Economics has trouble explaining why people gamble at casinos. It’s risky — with a pretty low chance of high reward. So why do people do it? A Yale finance professor has an explanation that he says also explains how people invest in the stock market.
The model — explained in detail here — relies on two basic ideas:
- Gamblers are lured in by the chance of winning a huge jackpot (from, say, a slot machine) because they don't realize just how tiny their chance of winning is.
- People walk into the casino with a plan to leave after winning or losing a certain amount of money. But they often fail to stick to the plan.
This psychological framework can be applied beyond the casino, to help explain how investors think about risk and stocks.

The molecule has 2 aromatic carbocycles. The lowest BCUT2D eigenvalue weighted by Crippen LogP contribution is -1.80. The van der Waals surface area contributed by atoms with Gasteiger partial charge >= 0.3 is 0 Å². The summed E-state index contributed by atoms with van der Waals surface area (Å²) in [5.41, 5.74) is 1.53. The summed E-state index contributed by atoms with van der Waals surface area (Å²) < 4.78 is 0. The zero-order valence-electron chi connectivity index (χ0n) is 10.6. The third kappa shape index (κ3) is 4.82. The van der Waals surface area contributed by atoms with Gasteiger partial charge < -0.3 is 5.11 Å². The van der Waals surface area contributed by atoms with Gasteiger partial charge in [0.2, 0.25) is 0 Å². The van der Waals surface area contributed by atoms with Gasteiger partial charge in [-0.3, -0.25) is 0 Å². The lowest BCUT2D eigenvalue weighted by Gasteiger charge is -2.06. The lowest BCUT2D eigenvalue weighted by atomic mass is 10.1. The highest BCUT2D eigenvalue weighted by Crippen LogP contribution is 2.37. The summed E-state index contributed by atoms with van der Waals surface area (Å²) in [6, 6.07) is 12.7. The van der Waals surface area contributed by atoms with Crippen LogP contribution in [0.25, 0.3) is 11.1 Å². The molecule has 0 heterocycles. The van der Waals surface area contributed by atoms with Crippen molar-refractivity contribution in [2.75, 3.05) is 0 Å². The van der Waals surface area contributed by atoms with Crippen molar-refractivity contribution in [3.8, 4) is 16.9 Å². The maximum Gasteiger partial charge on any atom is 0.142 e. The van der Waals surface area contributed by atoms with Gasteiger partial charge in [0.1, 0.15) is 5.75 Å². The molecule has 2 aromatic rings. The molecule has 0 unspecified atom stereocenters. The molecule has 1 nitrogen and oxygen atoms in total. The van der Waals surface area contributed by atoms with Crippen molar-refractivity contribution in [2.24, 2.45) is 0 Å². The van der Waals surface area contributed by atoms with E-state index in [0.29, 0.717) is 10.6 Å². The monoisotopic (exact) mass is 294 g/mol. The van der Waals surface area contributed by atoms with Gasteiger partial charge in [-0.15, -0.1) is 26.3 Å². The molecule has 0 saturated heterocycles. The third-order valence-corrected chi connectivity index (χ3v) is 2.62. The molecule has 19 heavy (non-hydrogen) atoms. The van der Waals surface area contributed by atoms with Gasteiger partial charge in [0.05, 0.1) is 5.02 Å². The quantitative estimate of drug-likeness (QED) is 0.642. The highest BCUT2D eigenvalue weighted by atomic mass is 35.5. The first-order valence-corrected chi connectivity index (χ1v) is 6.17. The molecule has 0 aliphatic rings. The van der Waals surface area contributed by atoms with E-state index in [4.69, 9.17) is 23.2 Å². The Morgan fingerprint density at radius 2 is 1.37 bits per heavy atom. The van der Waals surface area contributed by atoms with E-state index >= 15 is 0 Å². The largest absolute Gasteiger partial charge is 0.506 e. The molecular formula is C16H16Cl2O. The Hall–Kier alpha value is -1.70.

According to our model, then, the popularity of casinos is related to a number of stock market patterns – to the low average return on IPO stocks, for example.... The idea is that all of these phenomena are driven by the same underlying force, namely the overweighting of tails. Under this view, the same psychological mechanism that leads people to go to casinos also leads them to overpay for IPO stocks.
The "overweighting of tails" basically means that people overestimate the probability of unlikely events — in this case, winning a jackpot, or making a huge amount of money by getting in early on a new stock offering.